Learn how to pick out panels within a script that have no clear indication of panels, dialogue, or pages.
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- [Voiceover] If every comic's step one is writing a script,…then step two should be drawing the panels, right?…Kind of.…We can't quite begin drawing just yet.…First, we have to figure out what we're actually…going to be drawing in the first place.…Taking a look here at the Lost Trail's script,…you can see that since Lynn didn't designate…what is an actual panel,…we kind of have absolute freedom here.…We get to decide what we're actually going to be drawing.…So how do we do that?…How do we find our panels in all of these words?…It all actually starts with a simple concept.…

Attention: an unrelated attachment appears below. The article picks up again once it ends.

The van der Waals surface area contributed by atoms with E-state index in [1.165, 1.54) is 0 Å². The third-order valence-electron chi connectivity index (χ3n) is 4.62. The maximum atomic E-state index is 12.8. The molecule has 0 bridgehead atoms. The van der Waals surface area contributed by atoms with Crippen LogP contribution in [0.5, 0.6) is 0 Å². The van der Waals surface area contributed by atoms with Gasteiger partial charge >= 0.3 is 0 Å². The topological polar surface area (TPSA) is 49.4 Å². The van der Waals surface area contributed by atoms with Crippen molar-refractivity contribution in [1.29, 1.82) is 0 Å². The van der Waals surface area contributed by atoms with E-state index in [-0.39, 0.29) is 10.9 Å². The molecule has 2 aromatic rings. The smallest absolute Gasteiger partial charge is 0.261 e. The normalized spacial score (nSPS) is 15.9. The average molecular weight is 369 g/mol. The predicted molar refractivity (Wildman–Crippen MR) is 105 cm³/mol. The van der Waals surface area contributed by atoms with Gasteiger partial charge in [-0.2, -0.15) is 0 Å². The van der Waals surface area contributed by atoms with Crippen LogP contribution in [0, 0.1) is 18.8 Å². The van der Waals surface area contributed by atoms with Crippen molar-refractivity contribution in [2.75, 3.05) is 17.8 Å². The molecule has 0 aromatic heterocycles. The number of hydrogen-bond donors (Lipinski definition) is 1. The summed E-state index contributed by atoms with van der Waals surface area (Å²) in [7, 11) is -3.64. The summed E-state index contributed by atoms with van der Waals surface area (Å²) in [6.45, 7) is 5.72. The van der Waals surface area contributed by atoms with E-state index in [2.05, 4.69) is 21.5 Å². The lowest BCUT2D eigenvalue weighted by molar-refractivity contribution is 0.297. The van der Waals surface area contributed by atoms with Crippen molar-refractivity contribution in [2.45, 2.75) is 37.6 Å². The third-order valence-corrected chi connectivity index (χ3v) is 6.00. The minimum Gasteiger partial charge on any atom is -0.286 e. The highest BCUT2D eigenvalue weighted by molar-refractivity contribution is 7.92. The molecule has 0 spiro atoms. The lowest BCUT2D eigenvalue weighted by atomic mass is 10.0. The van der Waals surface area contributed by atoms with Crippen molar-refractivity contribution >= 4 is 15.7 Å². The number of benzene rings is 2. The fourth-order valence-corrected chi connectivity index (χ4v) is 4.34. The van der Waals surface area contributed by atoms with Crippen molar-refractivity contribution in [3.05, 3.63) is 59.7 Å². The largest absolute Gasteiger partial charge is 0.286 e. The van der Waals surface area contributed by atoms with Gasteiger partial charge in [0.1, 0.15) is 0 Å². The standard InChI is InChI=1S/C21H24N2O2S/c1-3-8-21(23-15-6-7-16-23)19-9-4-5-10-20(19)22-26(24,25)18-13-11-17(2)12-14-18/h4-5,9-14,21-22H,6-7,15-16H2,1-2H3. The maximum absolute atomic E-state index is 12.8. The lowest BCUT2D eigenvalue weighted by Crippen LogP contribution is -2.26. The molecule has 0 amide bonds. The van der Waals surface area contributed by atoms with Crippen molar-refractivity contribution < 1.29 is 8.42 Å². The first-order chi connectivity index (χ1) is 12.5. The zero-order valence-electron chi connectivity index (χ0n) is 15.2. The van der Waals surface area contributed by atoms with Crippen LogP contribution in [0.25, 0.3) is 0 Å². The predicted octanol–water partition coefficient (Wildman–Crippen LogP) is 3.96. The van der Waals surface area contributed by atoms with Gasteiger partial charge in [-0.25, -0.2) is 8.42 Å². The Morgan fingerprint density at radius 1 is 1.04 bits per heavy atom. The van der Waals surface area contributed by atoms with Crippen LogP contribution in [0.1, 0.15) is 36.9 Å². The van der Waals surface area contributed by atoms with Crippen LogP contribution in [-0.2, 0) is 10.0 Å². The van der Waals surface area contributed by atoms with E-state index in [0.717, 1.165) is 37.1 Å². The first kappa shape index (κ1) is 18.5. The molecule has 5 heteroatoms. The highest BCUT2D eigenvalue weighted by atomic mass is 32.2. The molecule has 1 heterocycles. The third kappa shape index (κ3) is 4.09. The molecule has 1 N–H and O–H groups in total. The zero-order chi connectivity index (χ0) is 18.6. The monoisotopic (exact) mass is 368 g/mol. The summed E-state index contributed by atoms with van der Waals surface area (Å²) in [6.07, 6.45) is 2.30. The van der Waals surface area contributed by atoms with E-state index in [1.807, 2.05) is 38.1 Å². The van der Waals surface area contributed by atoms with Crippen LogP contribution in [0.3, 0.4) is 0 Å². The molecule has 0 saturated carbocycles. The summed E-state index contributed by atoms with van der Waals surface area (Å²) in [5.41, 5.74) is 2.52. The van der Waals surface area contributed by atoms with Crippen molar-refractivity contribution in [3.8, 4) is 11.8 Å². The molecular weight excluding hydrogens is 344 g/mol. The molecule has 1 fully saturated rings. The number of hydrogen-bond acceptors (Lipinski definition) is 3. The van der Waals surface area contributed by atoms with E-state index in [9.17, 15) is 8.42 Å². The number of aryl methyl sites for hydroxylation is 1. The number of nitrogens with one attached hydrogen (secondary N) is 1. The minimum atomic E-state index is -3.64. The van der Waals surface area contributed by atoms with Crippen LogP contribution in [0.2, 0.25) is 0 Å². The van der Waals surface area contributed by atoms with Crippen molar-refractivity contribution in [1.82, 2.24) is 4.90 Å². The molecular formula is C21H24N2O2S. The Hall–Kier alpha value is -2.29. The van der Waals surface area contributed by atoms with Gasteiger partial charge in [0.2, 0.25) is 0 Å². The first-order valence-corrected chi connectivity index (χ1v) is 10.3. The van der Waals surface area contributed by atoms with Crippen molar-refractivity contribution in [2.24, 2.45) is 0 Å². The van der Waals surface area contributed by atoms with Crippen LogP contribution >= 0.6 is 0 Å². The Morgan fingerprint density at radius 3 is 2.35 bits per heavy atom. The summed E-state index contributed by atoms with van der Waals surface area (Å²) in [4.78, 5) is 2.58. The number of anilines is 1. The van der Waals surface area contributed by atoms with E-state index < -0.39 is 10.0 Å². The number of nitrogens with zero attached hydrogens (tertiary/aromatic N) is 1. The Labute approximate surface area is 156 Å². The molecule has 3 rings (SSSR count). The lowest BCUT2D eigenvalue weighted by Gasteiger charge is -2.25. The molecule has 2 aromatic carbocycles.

Every action is one panel.…Let me show you what I mean.…Can you draw somebody opening and then closing a door…in one single panel?…No, you could draw those action lines…as if to show movement, but it might just…look like they're wiggling the door right off the hinges;…it doesn't effectively tell the story.…To show the story of opening and closing a door,…each one of those would have to be two panels.…It's two actions, and it's impossible…to show them in one image.…
The main ideas and concepts are dynamic composition, movement, and narrowing down a script to its core actions in a way that best tells the story, and the importance of trying different things, rather than just going with your first idea. Ben illustrates the concepts with examples from his own graphic novels, and includes tips for staying organized and focused as you draw.
- Identifying panels within a script
- Consolidating panels
- Roughing out poses in Photoshop
- Planning panel shapes
- Placing panels
- Finalizing the page